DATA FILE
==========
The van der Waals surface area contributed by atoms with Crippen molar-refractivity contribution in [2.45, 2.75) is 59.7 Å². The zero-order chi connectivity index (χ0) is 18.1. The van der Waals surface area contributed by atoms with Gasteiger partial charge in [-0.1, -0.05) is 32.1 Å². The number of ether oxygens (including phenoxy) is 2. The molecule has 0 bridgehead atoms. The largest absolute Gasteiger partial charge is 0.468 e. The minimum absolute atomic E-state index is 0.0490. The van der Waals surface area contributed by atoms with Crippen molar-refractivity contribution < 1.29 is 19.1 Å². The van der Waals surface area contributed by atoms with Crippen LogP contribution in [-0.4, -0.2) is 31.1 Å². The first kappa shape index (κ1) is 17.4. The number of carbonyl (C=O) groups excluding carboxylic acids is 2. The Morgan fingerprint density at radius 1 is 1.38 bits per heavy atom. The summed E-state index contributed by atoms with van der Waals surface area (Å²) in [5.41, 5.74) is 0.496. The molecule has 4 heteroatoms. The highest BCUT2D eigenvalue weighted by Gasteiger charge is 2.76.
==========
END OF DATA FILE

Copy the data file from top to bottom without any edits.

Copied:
The van der Waals surface area contributed by atoms with Crippen molar-refractivity contribution in [2.45, 2.75) is 59.7 Å². The zero-order chi connectivity index (χ0) is 18.1. The van der Waals surface area contributed by atoms with Gasteiger partial charge in [-0.1, -0.05) is 32.1 Å². The number of ether oxygens (including phenoxy) is 2. The molecule has 0 bridgehead atoms. The largest absolute Gasteiger partial charge is 0.468 e. The minimum absolute atomic E-state index is 0.0490. The van der Waals surface area contributed by atoms with Crippen molar-refractivity contribution < 1.29 is 19.1 Å². The van der Waals surface area contributed by atoms with Crippen LogP contribution in [-0.4, -0.2) is 31.1 Å². The first kappa shape index (κ1) is 17.4. The number of carbonyl (C=O) groups excluding carboxylic acids is 2. The Morgan fingerprint density at radius 1 is 1.38 bits per heavy atom. The summed E-state index contributed by atoms with van der Waals surface area (Å²) in [5.41, 5.74) is 0.496. The molecule has 4 heteroatoms. The highest BCUT2D eigenvalue weighted by Gasteiger charge is 2.76.